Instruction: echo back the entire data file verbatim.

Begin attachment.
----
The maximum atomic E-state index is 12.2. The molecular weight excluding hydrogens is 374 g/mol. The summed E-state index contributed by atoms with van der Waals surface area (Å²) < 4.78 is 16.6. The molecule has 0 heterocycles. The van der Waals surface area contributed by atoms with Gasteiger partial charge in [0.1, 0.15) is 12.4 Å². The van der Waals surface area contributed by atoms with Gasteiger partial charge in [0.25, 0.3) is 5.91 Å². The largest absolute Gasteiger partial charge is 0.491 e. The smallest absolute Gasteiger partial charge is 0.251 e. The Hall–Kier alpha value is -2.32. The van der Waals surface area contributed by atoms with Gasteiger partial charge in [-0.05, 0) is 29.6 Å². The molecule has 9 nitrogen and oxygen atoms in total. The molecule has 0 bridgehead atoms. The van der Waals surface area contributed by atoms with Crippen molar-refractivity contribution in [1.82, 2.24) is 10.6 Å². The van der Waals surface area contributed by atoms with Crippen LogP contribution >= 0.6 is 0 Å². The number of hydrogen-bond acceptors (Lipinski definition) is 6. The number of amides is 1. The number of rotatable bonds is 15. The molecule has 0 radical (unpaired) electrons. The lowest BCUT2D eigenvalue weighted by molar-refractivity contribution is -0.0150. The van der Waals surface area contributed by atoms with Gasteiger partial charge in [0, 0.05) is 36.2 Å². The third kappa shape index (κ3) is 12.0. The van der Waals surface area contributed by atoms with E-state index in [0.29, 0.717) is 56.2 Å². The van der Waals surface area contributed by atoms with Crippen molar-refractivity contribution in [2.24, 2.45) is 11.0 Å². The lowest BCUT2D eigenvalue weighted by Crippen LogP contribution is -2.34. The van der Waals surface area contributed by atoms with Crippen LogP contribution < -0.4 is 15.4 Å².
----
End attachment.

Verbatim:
The maximum atomic E-state index is 12.2. The molecular weight excluding hydrogens is 374 g/mol. The summed E-state index contributed by atoms with van der Waals surface area (Å²) < 4.78 is 16.6. The molecule has 0 heterocycles. The van der Waals surface area contributed by atoms with Gasteiger partial charge in [0.1, 0.15) is 12.4 Å². The van der Waals surface area contributed by atoms with Gasteiger partial charge in [0.25, 0.3) is 5.91 Å². The largest absolute Gasteiger partial charge is 0.491 e. The smallest absolute Gasteiger partial charge is 0.251 e. The Hall–Kier alpha value is -2.32. The van der Waals surface area contributed by atoms with Gasteiger partial charge in [-0.05, 0) is 29.6 Å². The molecule has 9 nitrogen and oxygen atoms in total. The molecule has 0 bridgehead atoms. The van der Waals surface area contributed by atoms with Crippen molar-refractivity contribution in [1.82, 2.24) is 10.6 Å². The van der Waals surface area contributed by atoms with Crippen LogP contribution >= 0.6 is 0 Å². The number of hydrogen-bond acceptors (Lipinski definition) is 6. The number of amides is 1. The number of rotatable bonds is 15. The molecule has 0 radical (unpaired) electrons. The lowest BCUT2D eigenvalue weighted by molar-refractivity contribution is -0.0150. The van der Waals surface area contributed by atoms with Gasteiger partial charge in [0, 0.05) is 36.2 Å². The third kappa shape index (κ3) is 12.0. The van der Waals surface area contributed by atoms with E-state index in [0.29, 0.717) is 56.2 Å². The van der Waals surface area contributed by atoms with Crippen molar-refractivity contribution in [2.24, 2.45) is 11.0 Å². The lowest BCUT2D eigenvalue weighted by Crippen LogP contribution is -2.34. The van der Waals surface area contributed by atoms with Crippen LogP contribution < -0.4 is 15.4 Å².